The Bereans should be our model: they daily searched the Scriptures to see if the things they were hearing were true.¹ We would also do well to be cautious and process the things we read and hear with prayer, never allowing ourselves to swallow everything we hear. But as we do this, there are many sources that may not be correct in all aspects that still have much insight to offer. There are secular authors that have valuable things to say that can be helpful when applied to our lives. This is why it would be to our advantage to process ideas, instead of going the easy route of choosing people we agree with on all topics. 

3. Doctrinal accuracy can be assessed on a neat scale

 We all have beliefs that we hold dear, some of which are not appreciated everywhere. On the flip side, there are probably issues that others would rigidly defend that seem unnecessary or even silly to you. No matter what church setting you find yourself in, you’ll definitely be dealing with a mixture of both. It’s easy to start improperly emphasizing the things that define your specific stance—even if they are important to maintain. Some of this happens almost organically, especially in communities that have a large variety of denominations and churches. Often these churches have formed over small differences in doctrine or application. 

 There are many arbitrary judgements we can pass based on how closely someone matches our positions. Isn’t it easy to start assuming things about someone’s spirituality because of a petty disagreement? Especially in churches that have dealt with polarization and politicization, this is a real threat. Maybe you do have a superior position on an issue that’s causing disagreement. But if you’re human, the odds are high that perhaps you’re significantly behind in some other areas spiritually. 

 Let’s be sure we don’t pride ourselves in our conservatism, practical application, or doctrinal accuracy so that we fail to see the many areas in which we need to grow and learn from others. 

4. Unity on church beliefs is a sign of strength

In Psalm 133, David reflects on how good and pleasant it is when brothers dwell in unity. Paul exhorts us to live peaceably with each other as much as it lies within us.² In every way, Christians should make it a matter of utmost priority to achieve this kind of harmony. But I wonder if at times we are mindlessly agreeing with each other without actually being united in vision in Christ. The problem isn’t aiming for unity, but rather how we define it. Even if our church members agree to abide by certain standards and practices, does this mean that our hearts are united with the same spiritual purpose? The end goal might be good, but there is a danger in taking shortcuts that achieve a kind of outward uniformity without proper understanding. At the end of the day, is there a strength in the church where everyone agrees on everything, but only as a way of ensuring that they steer clear of conflict?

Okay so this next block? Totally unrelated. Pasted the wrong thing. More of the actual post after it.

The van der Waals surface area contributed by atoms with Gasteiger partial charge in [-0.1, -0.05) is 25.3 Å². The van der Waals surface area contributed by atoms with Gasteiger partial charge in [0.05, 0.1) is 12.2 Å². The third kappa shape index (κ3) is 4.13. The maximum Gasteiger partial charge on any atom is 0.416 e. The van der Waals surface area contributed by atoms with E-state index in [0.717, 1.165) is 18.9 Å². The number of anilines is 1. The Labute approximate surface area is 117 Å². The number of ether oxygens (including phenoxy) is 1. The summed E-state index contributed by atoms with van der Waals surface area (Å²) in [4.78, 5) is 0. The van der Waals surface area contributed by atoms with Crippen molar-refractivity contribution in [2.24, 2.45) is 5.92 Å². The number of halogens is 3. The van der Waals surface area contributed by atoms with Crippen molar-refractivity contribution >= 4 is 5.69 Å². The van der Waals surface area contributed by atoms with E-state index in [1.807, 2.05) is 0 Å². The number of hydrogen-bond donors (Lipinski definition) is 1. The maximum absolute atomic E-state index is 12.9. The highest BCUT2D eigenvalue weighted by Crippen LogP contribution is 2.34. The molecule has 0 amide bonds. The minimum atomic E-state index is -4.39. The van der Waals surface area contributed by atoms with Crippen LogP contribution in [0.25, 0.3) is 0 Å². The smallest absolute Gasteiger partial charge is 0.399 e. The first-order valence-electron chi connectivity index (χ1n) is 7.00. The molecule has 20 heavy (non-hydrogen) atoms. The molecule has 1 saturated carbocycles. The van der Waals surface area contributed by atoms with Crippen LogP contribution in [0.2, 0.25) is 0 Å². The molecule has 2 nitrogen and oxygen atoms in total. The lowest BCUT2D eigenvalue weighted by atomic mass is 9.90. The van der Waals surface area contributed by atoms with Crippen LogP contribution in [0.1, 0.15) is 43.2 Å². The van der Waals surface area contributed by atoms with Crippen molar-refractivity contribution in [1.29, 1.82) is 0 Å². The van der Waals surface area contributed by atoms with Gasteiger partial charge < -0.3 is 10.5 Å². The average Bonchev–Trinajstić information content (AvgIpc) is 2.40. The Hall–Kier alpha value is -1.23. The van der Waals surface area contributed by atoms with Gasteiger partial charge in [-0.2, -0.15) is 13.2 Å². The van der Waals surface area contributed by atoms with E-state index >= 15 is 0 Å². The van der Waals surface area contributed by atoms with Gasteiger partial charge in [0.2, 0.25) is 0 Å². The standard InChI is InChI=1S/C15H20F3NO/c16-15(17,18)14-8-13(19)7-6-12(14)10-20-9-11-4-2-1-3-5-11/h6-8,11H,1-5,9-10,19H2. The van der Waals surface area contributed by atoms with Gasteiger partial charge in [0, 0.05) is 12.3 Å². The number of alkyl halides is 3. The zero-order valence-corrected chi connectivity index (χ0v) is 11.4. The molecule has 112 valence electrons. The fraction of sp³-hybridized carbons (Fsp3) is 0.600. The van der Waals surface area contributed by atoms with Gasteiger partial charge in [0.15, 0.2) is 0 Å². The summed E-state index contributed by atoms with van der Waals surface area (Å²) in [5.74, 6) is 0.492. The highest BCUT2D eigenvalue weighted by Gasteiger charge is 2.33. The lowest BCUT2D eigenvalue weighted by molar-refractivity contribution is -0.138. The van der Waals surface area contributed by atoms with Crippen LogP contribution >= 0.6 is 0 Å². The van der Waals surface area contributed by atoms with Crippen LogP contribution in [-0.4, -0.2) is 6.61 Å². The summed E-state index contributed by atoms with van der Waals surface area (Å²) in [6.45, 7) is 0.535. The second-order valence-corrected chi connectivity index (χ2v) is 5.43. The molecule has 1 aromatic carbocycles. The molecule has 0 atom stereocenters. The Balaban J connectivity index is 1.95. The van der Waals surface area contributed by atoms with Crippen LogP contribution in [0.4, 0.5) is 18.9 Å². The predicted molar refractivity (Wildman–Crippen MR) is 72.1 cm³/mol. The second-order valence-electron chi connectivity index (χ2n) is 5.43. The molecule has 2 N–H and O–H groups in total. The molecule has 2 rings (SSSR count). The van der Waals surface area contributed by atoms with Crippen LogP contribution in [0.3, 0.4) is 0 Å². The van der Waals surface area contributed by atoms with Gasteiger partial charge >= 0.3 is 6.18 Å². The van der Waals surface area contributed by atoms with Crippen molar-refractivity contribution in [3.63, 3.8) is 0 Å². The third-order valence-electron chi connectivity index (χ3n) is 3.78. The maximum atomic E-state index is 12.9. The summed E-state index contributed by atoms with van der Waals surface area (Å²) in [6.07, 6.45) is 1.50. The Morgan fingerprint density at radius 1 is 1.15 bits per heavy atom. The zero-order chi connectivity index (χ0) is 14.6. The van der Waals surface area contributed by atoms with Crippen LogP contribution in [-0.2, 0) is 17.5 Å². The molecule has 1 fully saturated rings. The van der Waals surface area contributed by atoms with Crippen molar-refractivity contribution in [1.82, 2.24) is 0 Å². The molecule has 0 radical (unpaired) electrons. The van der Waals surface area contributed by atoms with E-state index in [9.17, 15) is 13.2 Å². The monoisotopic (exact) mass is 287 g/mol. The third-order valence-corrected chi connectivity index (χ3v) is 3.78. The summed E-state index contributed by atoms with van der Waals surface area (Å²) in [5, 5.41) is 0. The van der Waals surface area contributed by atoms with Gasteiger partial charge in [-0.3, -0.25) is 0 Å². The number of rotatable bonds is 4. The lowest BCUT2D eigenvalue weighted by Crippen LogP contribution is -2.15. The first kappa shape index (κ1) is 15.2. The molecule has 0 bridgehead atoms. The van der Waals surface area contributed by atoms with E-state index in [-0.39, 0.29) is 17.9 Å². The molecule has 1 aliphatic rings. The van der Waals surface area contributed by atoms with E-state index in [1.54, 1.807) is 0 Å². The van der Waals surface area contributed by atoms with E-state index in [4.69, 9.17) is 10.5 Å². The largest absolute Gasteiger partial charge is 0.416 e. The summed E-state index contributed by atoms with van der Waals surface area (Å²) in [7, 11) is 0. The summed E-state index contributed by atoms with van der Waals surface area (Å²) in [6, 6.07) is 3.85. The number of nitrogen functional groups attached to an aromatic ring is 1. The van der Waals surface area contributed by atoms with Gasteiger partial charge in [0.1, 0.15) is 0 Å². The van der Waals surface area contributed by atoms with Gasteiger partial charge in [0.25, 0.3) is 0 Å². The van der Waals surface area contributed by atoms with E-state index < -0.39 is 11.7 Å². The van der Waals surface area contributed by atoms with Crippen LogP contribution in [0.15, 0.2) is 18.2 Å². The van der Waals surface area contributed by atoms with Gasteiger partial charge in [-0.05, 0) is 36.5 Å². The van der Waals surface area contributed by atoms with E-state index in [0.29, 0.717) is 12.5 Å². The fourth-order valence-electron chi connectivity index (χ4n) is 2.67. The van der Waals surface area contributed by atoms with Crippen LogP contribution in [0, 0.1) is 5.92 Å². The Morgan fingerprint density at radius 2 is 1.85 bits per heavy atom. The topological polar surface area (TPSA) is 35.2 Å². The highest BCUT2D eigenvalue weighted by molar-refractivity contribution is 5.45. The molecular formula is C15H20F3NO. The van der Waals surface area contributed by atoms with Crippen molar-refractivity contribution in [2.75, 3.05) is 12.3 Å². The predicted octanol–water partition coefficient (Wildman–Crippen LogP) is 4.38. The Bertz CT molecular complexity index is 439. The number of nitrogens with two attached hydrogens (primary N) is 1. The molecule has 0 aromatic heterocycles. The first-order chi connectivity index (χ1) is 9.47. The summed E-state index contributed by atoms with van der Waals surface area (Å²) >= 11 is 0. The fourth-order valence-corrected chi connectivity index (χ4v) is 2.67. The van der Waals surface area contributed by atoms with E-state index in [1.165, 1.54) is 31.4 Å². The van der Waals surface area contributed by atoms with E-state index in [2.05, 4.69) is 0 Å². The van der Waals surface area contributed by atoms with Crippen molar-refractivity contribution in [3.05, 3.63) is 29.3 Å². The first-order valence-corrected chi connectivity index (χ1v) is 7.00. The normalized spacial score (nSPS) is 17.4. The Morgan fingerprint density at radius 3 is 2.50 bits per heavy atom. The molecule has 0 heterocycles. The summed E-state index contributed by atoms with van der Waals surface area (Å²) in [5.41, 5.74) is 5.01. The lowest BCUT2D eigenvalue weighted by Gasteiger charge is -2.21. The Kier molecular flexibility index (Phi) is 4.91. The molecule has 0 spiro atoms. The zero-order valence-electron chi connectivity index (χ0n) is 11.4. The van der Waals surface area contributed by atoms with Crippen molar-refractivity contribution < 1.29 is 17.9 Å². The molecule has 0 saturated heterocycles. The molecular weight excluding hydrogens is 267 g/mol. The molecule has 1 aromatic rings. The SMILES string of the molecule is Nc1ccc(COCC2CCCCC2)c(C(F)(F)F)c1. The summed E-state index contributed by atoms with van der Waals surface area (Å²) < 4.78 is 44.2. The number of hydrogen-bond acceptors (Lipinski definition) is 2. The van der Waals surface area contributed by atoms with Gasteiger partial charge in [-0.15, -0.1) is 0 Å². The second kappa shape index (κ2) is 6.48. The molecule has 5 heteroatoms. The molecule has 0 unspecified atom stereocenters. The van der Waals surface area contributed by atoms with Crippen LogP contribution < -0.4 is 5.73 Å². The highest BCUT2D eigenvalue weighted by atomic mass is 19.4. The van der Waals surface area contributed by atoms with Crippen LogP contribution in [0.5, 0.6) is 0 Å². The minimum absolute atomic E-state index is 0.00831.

To summarize, there are many valuable things that we gain from our traditions. But they need to be understood in their place. In many instances, it may be a matter of knowing how to prioritize our values. There are many good ideas and practices that we’d do well to maintain, but not at the expense of other, more important things. If we recognize only the strengths in our traditions, we are vulnerable to succumb to complacency that causes us to lose the very things we valued in the first place. May God help us to be thankful for our traditions and utilize them responsibly in a way that increases our effectiveness for Him. 

¹ Acts 17:11

² Romans 12:18


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About the Author:

Drew Barnard is a musician, writer, and a lover of good conversation. He believes that a pursuit of God should lead to a whole-hearted engagement of the mind and emotions. Raised in a Christian home, Drew watched his parents move into the Anabaptist circles at a young age. After his father left the family when he was sixteen, Drew faced many questions about his purpose in life and learning how to discern God’s will. As a result of these experiences, he is passionate about seeing others faithfully serving Christ, regardless of trying circumstances.

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2 thoughts on “4 Ways Tradition Can Be Dangerous”

  1. Thanks Drew! The concept that over occupation on certain truths/traditions will blind us to future growth resonates with me.
    May God give each of us wisdom to commit to the process of growth, willing for Him to teach us more through many avanues. But let’s carefully guard the truth that we have even when we see someone else walking closer to God who does not see that truth.

    • Thanks, Matthew. This is a difficult subject in many ways, since there is a tendency to react on both sides of the spectrum (either in favor or against tradition). In many cases, each camp uses the excesses of the other to justify their own unbalanced views. We clearly need God’s grace to find a reasonable balance.

      I’m currently working on a follow-up post that will deal with the dangers of leaving tradition, looking at the same issue from a different angle.